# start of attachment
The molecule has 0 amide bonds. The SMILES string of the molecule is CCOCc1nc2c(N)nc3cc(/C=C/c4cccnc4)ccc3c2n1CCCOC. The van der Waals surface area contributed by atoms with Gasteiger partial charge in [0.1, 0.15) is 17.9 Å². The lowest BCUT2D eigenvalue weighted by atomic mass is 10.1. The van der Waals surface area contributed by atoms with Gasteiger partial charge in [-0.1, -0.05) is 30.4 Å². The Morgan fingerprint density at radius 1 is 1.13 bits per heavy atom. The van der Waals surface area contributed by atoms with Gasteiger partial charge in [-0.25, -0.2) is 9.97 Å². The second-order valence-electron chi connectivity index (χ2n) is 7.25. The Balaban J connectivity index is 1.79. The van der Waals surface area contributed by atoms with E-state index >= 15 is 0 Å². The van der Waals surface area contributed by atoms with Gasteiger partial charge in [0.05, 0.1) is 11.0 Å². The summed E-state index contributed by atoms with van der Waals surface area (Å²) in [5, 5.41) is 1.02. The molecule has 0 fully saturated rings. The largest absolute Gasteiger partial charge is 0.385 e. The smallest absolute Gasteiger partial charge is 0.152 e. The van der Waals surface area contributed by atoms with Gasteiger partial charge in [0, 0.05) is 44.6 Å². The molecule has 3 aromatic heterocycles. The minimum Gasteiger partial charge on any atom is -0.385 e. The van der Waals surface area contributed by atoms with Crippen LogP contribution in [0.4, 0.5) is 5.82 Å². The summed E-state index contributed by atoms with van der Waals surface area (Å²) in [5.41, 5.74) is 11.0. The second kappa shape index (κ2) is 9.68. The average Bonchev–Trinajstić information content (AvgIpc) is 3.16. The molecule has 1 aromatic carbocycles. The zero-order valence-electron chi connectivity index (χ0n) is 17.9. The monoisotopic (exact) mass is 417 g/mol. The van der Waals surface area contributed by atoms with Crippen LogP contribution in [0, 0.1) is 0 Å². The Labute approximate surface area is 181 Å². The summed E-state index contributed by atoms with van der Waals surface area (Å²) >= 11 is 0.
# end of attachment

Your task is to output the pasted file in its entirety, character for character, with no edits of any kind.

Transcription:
The molecule has 0 amide bonds. The SMILES string of the molecule is CCOCc1nc2c(N)nc3cc(/C=C/c4cccnc4)ccc3c2n1CCCOC. The van der Waals surface area contributed by atoms with Gasteiger partial charge in [0.1, 0.15) is 17.9 Å². The lowest BCUT2D eigenvalue weighted by atomic mass is 10.1. The van der Waals surface area contributed by atoms with Gasteiger partial charge in [-0.1, -0.05) is 30.4 Å². The Morgan fingerprint density at radius 1 is 1.13 bits per heavy atom. The van der Waals surface area contributed by atoms with Gasteiger partial charge in [-0.25, -0.2) is 9.97 Å². The second-order valence-electron chi connectivity index (χ2n) is 7.25. The Balaban J connectivity index is 1.79. The van der Waals surface area contributed by atoms with E-state index >= 15 is 0 Å². The van der Waals surface area contributed by atoms with Gasteiger partial charge in [0.05, 0.1) is 11.0 Å². The summed E-state index contributed by atoms with van der Waals surface area (Å²) in [5, 5.41) is 1.02. The molecule has 0 fully saturated rings. The largest absolute Gasteiger partial charge is 0.385 e. The smallest absolute Gasteiger partial charge is 0.152 e. The van der Waals surface area contributed by atoms with Gasteiger partial charge in [0, 0.05) is 44.6 Å². The molecule has 3 aromatic heterocycles. The minimum Gasteiger partial charge on any atom is -0.385 e. The van der Waals surface area contributed by atoms with Crippen LogP contribution in [0.4, 0.5) is 5.82 Å². The summed E-state index contributed by atoms with van der Waals surface area (Å²) in [5.41, 5.74) is 11.0. The second kappa shape index (κ2) is 9.68. The average Bonchev–Trinajstić information content (AvgIpc) is 3.16. The molecule has 1 aromatic carbocycles. The zero-order valence-electron chi connectivity index (χ0n) is 17.9. The monoisotopic (exact) mass is 417 g/mol. The van der Waals surface area contributed by atoms with Crippen LogP contribution in [0, 0.1) is 0 Å². The Labute approximate surface area is 181 Å². The summed E-state index contributed by atoms with van der Waals surface area (Å²) >= 11 is 0.